Generally speaking, fats need to be heated around 200C before they start smoking, which indicates their breakdown into harmful chemicals like acrolein and glyoxal derivatives – known carcinogens!
Scientists have even found traces of cholesterol metabolites in the smoke released from cooking oils during heating, indicating its presence in the oil itself.
Cholesterol is a molecule present in all cells of our body; it’s also found within oils and fats! So eating foods that contain cholesterol won’t necessarily increase blood cholesterol levels (this can only happen when your liver overproduces this waxy substance).
However, certain chemicals like acrolein damage DNA, causing mutations that may lead to cancer – so frying with high-quality oils and avoiding overheating them will decrease these harmful effects on food.
How can we reduce the oil content in deep-fat fried eggs?
According to a review paper published in the highly esteemed journal, Trends of Food Science & Technology, there are several ways in which you can reduce the oil content in deep-fat friends foods, such as eggs.
By modifying food surface
The amount of oil taken up by a fryer can be reduced by modifying the moisture loss and oil absorption rates. Many of the chemical reactions occurring during frying can be reduced by covering food surfaces with an edible film.
For example, a thin layer of maltodextrin and whey protein was found to reduce acrylamide levels in fried potato chips by up to 60%! Similar, Corn zein, Corn starch, Rice Flour, and other such coatings have been successfully used to reduce oil uptake during the frying of different food items.
By modifying the frying techniques
Scientists have tested and proved several frying techniques that can reduce oil uptake during frying. Some of these techniques are:
- Vacuum frying
- Air frying
- Osmotic dehydration
Among the methods mentioned above, air frying has become very famous in the recent past. There are many benefits of air frying your food. It reduces fat by up to 74% and improves food quality. Ultrasound is a less common method but has reduced the oil uptake by as much as 75%.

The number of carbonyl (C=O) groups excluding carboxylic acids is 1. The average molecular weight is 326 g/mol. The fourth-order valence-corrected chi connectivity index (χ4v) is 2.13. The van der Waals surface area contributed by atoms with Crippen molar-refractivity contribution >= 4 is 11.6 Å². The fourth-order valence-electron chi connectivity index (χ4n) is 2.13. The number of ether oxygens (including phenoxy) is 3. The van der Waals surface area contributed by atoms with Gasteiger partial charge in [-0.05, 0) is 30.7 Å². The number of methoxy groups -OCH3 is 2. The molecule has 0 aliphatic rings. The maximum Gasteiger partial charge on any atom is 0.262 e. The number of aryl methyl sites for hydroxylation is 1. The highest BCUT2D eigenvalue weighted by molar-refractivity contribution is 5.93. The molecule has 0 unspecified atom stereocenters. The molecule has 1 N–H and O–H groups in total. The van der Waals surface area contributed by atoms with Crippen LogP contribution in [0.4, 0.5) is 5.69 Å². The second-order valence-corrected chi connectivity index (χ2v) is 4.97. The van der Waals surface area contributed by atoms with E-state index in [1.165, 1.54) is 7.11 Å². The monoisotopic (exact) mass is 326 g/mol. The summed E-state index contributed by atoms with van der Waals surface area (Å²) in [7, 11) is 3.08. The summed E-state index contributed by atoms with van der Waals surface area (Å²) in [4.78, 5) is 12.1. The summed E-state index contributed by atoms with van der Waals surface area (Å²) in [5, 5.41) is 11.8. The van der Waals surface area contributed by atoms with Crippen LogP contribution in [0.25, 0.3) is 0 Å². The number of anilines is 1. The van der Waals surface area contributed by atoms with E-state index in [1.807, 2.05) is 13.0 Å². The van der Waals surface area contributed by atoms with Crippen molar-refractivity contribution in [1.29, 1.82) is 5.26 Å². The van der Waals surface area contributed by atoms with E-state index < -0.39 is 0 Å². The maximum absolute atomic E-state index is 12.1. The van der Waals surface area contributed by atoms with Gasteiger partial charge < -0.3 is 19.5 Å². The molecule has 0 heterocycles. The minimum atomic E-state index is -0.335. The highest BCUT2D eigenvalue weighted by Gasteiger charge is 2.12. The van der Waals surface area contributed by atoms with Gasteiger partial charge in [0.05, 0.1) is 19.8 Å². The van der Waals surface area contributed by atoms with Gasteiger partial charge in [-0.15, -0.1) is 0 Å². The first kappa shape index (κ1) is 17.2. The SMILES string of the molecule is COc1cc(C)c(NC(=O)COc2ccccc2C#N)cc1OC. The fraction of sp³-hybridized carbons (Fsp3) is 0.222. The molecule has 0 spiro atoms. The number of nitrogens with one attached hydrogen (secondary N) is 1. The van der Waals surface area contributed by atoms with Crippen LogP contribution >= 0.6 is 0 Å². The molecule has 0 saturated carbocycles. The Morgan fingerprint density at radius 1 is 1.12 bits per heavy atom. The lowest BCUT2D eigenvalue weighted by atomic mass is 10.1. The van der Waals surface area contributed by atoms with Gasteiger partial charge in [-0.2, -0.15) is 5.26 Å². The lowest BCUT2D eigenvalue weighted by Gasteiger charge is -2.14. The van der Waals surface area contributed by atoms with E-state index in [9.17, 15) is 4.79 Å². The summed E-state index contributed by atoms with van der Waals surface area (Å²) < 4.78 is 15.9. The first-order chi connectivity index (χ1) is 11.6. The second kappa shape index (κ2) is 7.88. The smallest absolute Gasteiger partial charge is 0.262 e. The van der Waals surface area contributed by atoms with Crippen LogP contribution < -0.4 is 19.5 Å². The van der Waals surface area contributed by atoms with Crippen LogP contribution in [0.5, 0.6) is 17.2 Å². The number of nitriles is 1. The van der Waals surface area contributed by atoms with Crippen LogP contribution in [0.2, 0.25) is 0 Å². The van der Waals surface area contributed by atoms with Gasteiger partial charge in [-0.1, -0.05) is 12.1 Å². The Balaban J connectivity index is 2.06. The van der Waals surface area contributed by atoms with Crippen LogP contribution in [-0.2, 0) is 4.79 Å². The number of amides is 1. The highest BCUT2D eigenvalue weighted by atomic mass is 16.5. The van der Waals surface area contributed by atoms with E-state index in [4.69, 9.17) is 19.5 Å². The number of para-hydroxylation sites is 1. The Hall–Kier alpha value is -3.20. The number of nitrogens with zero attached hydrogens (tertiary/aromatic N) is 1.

By modifying the frying medium
A change in the selection of frying oil has been promoted to reduce oil absorption. Viscosity and temperature are two factors claimed to influence oil absorption during and after frying.
Because high frying temperatures improve the water-to-oil ratio, lowering it may help decrease oil uptake. This can typically be accomplished by cooking at higher temperatures. As a result, using oil with a low viscosity might help to minimize oil absorption.
So, is frying an egg a chemical change? Frying causes chemical changes in the egg; it’s certainly not a purely physical change. So, we can conclude that frying is definitely a chemical process, and therefore fried eggs are chemically altered from raw ones!
The article has concluded that research on reducing oil intake during frying continues with little progress made so far!
Scientists need more evidence before making any recommendations for people looking forward to cutting down their consumption of oils or fats when it comes to cooking methods such as boiling, steaming, etc., instead of using a lot of fat/oils just for heating foods at high temperatures.
However, there is no argument over the fact that frying an egg is a chemical change.